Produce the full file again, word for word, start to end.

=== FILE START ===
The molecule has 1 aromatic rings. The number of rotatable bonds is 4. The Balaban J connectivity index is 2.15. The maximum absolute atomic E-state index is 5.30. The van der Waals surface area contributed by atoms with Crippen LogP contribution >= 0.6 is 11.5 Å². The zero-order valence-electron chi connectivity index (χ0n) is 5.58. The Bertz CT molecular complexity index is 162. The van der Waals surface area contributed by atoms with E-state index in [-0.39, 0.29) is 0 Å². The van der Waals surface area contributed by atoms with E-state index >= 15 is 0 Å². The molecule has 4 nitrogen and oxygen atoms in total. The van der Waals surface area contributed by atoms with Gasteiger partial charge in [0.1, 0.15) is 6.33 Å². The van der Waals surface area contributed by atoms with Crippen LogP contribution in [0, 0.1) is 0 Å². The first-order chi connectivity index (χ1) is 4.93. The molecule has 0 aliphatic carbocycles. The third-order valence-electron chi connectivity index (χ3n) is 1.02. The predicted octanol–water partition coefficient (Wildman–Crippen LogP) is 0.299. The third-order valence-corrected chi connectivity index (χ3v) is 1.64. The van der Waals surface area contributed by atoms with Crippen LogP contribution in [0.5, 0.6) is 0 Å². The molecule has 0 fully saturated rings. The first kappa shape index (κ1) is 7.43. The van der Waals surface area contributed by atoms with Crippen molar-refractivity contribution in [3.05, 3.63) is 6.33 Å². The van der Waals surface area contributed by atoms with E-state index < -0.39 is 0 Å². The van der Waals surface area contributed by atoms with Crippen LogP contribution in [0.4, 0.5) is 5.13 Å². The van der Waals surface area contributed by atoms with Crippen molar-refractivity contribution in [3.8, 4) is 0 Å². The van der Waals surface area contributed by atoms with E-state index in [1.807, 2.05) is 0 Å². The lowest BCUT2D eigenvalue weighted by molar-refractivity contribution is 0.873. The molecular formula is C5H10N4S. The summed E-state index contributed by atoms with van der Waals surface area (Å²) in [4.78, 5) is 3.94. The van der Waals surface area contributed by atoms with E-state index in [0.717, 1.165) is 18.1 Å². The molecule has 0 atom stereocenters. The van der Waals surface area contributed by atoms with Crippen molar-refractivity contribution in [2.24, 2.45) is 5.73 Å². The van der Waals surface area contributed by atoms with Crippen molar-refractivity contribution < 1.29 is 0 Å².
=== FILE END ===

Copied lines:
The molecule has 1 aromatic rings. The number of rotatable bonds is 4. The Balaban J connectivity index is 2.15. The maximum absolute atomic E-state index is 5.30. The van der Waals surface area contributed by atoms with Crippen LogP contribution >= 0.6 is 11.5 Å². The zero-order valence-electron chi connectivity index (χ0n) is 5.58. The Bertz CT molecular complexity index is 162. The van der Waals surface area contributed by atoms with E-state index in [-0.39, 0.29) is 0 Å². The van der Waals surface area contributed by atoms with E-state index >= 15 is 0 Å². The molecule has 4 nitrogen and oxygen atoms in total. The van der Waals surface area contributed by atoms with Gasteiger partial charge in [0.1, 0.15) is 6.33 Å². The van der Waals surface area contributed by atoms with Crippen LogP contribution in [0, 0.1) is 0 Å². The first-order chi connectivity index (χ1) is 4.93. The molecule has 0 aliphatic carbocycles. The third-order valence-electron chi connectivity index (χ3n) is 1.02. The predicted octanol–water partition coefficient (Wildman–Crippen LogP) is 0.299. The third-order valence-corrected chi connectivity index (χ3v) is 1.64. The van der Waals surface area contributed by atoms with Crippen LogP contribution in [0.5, 0.6) is 0 Å². The molecule has 0 fully saturated rings. The first kappa shape index (κ1) is 7.43. The van der Waals surface area contributed by atoms with Crippen molar-refractivity contribution in [3.05, 3.63) is 6.33 Å². The van der Waals surface area contributed by atoms with E-state index < -0.39 is 0 Å². The van der Waals surface area contributed by atoms with Crippen LogP contribution in [0.4, 0.5) is 5.13 Å². The van der Waals surface area contributed by atoms with Crippen molar-refractivity contribution in [3.8, 4) is 0 Å². The van der Waals surface area contributed by atoms with E-state index in [1.807, 2.05) is 0 Å². The lowest BCUT2D eigenvalue weighted by molar-refractivity contribution is 0.873. The molecular formula is C5H10N4S. The summed E-state index contributed by atoms with van der Waals surface area (Å²) in [4.78, 5) is 3.94. The van der Waals surface area contributed by atoms with E-state index in [0.717, 1.165) is 18.1 Å². The molecule has 0 atom stereocenters. The van der Waals surface area contributed by atoms with Crippen molar-refractivity contribution in [2.24, 2.45) is 5.73 Å². The van der Waals surface area contributed by atoms with Crippen molar-refractivity contribution < 1.29 is 0 Å².